Finding the Lessons

I try to post well in advance of the upcoming Sunday.

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Thursday, November 9, 2017

Proper 28A/Ordinary 33A/Pentecost +24 November 19, 2017

Quotes That Make Me Think


"The parable of the talents is among the most abused texts in the New Testament."

Commentary, Matthew 25:14-30, Carla Works, Preaching This Week,WorkingPreacher.org, 2011.


General Resources for Sunday's Lessons from Textweek.com

Prayer
Into the hands of each of us, O God, you have entrusted all the blessings of nature and grace.  Give us the will and wisdom to multiply the gifts your providence has bestowed, and make us industrious and vigilant as we await your Son's return, so that we may rejoice to hear him call us "good and faithful servants" and be blest to enter into the joy of your kingdom.

From Prayers for Sunday and Seasons, Year A, Peter J. Scagnelli, LTP, 1992.


Some Thoughts on Matthew 25:14-30

Oremus Online NRSV Gospel Text

Resources for Sunday's Gospel

We are so fixated on money that we are always sure there is about to be a global financial crisis from which we cannot recover. In this anxious time comes Matthew and Jesus with a parable about who God is and the value of investing.

A master goes away, leaves funds to be managed, and returns to find one steward has not been a steward at all but has buried the masters treasure.  The scene is ugly but the message is clear: risking for the kingdom of God and being prepared for the masters return is a task to be embarked upon at this very moment.

In this passage Jesus is teaching about the end times. Are we waiting for the Kingdom of God? If so when is it coming.  Jesus' intent appears to be to say the Kingdom of God is now.  Yes there will come  a time of judgement but now is the our of work.

The goal is to be clear that those who follow Jesus are to see life as the place in which they are to be tillers in the garden, soil tenders for God, and harvesters.  Those who recognize their value in God and choose the Way of Jesus are choosing to work now and not to wait.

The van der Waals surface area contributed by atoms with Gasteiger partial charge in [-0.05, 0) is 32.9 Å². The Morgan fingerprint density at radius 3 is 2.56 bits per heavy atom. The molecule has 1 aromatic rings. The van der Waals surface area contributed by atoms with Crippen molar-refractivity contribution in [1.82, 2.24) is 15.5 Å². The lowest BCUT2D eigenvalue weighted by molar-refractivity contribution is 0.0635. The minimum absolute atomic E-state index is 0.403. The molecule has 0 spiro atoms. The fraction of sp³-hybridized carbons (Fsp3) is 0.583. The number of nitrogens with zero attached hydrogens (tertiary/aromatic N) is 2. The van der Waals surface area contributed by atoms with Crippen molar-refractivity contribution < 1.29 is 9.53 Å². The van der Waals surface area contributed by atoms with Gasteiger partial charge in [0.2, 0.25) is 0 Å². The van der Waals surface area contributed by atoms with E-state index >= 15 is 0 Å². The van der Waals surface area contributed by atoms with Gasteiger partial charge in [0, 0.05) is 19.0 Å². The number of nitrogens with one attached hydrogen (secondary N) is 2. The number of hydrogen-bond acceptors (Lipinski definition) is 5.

According to scholars Allison and Davies there could be many reasons for the importance of the story for Matthew's community. Perhaps because rabbis at the time taught people to insure confession just before their death, or maybe it is important because there is some waning enthusiasm in the community as years pass between Jesus' ascension and his return.  We do not know.

If we take this whole section of teaching between 24:36 and 25:30 there is a stark contrast that emerges between the work of every day life and the end time.  We have people feasting, and marrying, we have people working and serving.  It is contrasted with images of fire and earthquakes, famine and disaster. (Allison & Davies, Matthew, 412)

N. T. Wright (author and theologian) in his innaugural address recently at St. Mary's College wrote this:

It was, as Acts 17 (already quoted) indicates, the royal announcement, right under Caesar’s nose, that there was ‘another king, namely Jesus’. And Paul believed that this royal announcement, like that of Caesar, was not a take-it-or-leave-it affair. It was a powerful summons through which the living God worked by his Spirit in hearts and minds, to transform human character and motivation, producing the tell-tale signs of faith, hope and love which Paul regarded as the biblically prophesied marks of God’s true people.[1]
N. T. Wright's lecture has been sticking with me recently and as I think of it and in connection with the every day life Jesus speaks about in this section I am struck by the importance to Paul, to the early Gospel writers, to the first followers of Jesus, indeed to Jesus himself this notion that our work as creatures of God and followers of Jesus is to be about our master's work; and to do so with a sense of urgency.

When we fear the end and are paralyzed into inaction or conversely when we place the end so far in front of us we need not pay attention to it, we are likely to be burying the possibility of living now in the reign of God - the Kingdom of God.

When however we choose God as our master, and Jesus as our Lord, we bring accountability close at hand and in so doing may in fact be encouraged to risk for the sake of the Gospel.  If we over turn the cry at the pretorium "We have no King but Caesar" and claim instead that Jesus is the ruler of our lives we may indeed begin to (through the power of the Holy Spirit) live out our life in faith, hope, and love.